Determine effect of prebiotics in maternal diet on offspring adiposity Female Sprague Dawley rats fed high-fat/sucrose diet with and without 10% oligofructose •Addition of 10% oligofructose to diet normalizes body weight in diet-induced obese dams and inhibited adiposity in offspring.
•Microbiota composition of offspring similar to dams.
•Diet-induced obese dams have increased SCFAs, glycine, betaine, 2- and 3-hydroxybutyrate, cytidine, o-phosphocholine, formate, acetone and reduced levels or carnitine, methanol, amino acid, lactate and O-phosphorylcholine
•Subsequent addition of 10% oligofructose reduced O-phosphorylcholine, acetone, cytidine and 3-hydroxybutyrate, and increased propionate, urea, myo-inositol, isobutyrate, alanine, methionine, ornithine and proline.
[19]
Inflammatory bowel disorders Identify metabolites associated with Crohn’s disease Human twin pairs •In feces, twins with Crohn’s disease have increased fecal levels of hydroxyphenylacetylglycine, tyrosine, tryptophan, glycocholate, fatty acids and phenylalanine metabolites [20]
Identify metabolites associated with IBS Human subjects with IBS versus healthy •In feces, individuals with IBS have increased bile acid and decreased branched-chain fatty acids. Trends of increased taurine and cadaverine in ulcerative colitis.
•No change detected in SCFAs and amino acids.
[21]
Identify metabolites specific to Crohn's disease, ulcerative colitis or pouchitis Diseased versus healthy human subjects •Medium-chain fatty acids and some protein fermentation metabolites decreased in Crohn’s disease, ulcerative colitis and pouchitis.
•Hexanoate inversely correlated with Crohn’s disease.
•Styrene positively correlated with ulcerative colitis.
[22]
Develop simplified metabolomics approach to discriminate ulcerative colitis from Crohn’s disease Human •A single analytical platform based on reverse phase UHPLG-Orbitrap HRMS provided sufficient coverage to discriminate between ulcerative colitis and Crohn’s disease in fecal samples. [30]
CKD Determine effect of resistant starch on the gut metabolome in CKD Sprague Dawley rat with adenine-induced CKD fed high-fiber versus no additional fiber •High-fiber-resistant starch diet improved kidney function and ameliorated CKD.
•High-fiber-resistant starch decreased urinary indoxyl sulfate and p-cresol.
[23]
C. difficile infections To determine effect of antibiotics on C. difficile infection C57BL/6 mice infected with C. difficile given antibiotics versus no antibiotics •Antibiotics decrease secondary bile acids, glucose, free fatty acids and dipeptides while primary bile acids and sugars increase.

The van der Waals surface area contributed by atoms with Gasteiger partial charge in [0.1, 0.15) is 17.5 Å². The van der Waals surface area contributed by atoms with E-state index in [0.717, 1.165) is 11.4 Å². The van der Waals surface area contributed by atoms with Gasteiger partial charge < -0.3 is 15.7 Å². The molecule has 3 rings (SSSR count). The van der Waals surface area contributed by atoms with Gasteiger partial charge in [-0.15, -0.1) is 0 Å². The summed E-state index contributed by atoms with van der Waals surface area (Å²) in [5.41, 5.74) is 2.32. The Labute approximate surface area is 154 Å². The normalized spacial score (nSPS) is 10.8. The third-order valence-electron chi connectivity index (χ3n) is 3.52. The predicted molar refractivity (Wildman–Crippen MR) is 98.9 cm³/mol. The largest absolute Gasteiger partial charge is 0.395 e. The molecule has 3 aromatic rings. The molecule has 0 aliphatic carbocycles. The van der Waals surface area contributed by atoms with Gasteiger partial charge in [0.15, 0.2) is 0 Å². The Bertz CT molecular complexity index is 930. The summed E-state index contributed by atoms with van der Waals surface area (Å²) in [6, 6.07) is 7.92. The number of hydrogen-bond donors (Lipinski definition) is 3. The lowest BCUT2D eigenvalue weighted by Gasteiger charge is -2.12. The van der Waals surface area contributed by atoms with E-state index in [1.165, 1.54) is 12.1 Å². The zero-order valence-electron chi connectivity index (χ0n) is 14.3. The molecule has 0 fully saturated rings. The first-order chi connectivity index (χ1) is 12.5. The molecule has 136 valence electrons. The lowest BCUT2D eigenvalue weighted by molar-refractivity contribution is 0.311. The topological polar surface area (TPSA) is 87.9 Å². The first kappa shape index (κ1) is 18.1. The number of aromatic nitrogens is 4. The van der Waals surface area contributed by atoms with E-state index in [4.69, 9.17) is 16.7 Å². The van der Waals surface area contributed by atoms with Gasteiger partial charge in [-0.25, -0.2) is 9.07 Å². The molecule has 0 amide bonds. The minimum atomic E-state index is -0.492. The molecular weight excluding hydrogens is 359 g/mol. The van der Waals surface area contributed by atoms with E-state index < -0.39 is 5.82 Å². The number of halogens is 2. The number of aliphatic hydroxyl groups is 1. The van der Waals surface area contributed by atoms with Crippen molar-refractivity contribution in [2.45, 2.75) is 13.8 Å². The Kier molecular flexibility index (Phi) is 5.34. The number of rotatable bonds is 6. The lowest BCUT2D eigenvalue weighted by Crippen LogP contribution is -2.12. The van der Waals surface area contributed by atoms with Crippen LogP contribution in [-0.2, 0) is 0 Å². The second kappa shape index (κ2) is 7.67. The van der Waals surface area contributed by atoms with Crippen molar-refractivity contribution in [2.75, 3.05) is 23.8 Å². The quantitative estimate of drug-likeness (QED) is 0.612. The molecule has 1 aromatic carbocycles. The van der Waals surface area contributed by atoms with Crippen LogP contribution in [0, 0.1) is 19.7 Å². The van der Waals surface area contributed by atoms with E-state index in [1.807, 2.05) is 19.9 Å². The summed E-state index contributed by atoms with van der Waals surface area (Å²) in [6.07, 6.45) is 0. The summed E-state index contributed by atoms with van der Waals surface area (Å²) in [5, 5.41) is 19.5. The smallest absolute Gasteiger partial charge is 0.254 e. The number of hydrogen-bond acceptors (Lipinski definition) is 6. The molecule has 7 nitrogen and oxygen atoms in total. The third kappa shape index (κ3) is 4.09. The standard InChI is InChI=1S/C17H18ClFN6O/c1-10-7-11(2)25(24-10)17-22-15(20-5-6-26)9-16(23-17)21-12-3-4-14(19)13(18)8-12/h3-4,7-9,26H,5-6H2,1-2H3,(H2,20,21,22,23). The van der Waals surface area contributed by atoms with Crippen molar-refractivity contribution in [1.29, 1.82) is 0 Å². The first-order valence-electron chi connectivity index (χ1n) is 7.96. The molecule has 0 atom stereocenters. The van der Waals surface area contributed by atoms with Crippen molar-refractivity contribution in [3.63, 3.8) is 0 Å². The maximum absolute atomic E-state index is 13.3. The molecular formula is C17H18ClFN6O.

•Concluded that C. difficile exploits metabolites such as taurocholate or carbon sources for germination and growth.
[24]
To determine how bile acids impact C. difficile dynamics C57BL/6 mice infected with C. difficile given antibiotics versus no antibiotics •Susceptibility to C. difficile occurred only after antibiotic treatment, and was accompanied by a loss of secondary bile acids.
•Physiological concentrations of secondary bile acids inhibited C. difficile spore germination and growth.
[25]
To analyze fecal metabolome in C. difficile infection Human subjects with C. difficile versus healthy given antibiotics •In feces, subjects with C. difficile have decreased fecal cholesterol and increased fecal coprostanol.
63 microbes associated with increased coprostanol levels identified.
[26]
Neurological or behavior disorders To identify a pattern of metabolic perturbance in ASD Children with ASD versus healthy controls •82 metabolites were altered between ASD and controls.
•In ASD children, levels of amino acids (glycine, serine, threonine, alanine, histidine, taurine) and antioxidants such as carnosine were lower.
[27]
Determine if microbiota play a role in development of ASD Maternal immune activation model of ASD •Maternal immune activation treatment altered 8 % of all serum metabolites detected, with EPS most increased.
•Administration of B. fragilis normalized behavior and EPS levels.
[28]
Determine effects of antibiotics on cognition C57BL/6N mice given antibiotics versus no antibiotics •Antibiotic treatment impaired novel object recognition, but not spatial learning and memory.
•Antibiotic treatment reduced colon levels of SCFAs, TMA, adenine and uracil.
•Antibiotic treatment increased plasma levels of corticosterone and phospholipids, and reduced plasma levels of lysophospholipid and p-cresyl sulfate, TMAO, deoxycholate and chenodeoxycholate.
•Antibiotic treatment altered brain-derived neurotrophic factor, NMDA receptor subunit 2B, serotonin transporter and neuropeptide Y system.
[29]
Studies using metabolites as predictive biomarkers of physiological response to intervention
Aim of study Population Results Reference
To create a computational platform that predicts response to dietary intervention Obese human subjects •The CASINO (community and systems-level interactive optimization) toolbox was able to predict and quantitatively describe altered fecal and serum SFCA and amino acid levels in response to diet intervention. [31]
To develop a machine-learning algorithm that predicts postprandial glycemic response Healthy human subjects •High interpersonal variability in postprandial glycemic response
•Microbial metabolites key variables in algorithm that accurately predicts personalized responses to real life meals
[32]
  1. ASD autism spectrum disorder, BMI body mass index, CKD chronic kidney disease, CVD cardiovascular disease, EPS 4-ethylphenylsulfate, HFD high-fat diet, IBS irritable bowel syndrome, IPA indole-3-propionate, PCS para-cresyl sulfate, SCFAs short-chain fatty acids, TMA trimethylamine, TMAO trimethylamine N-oxide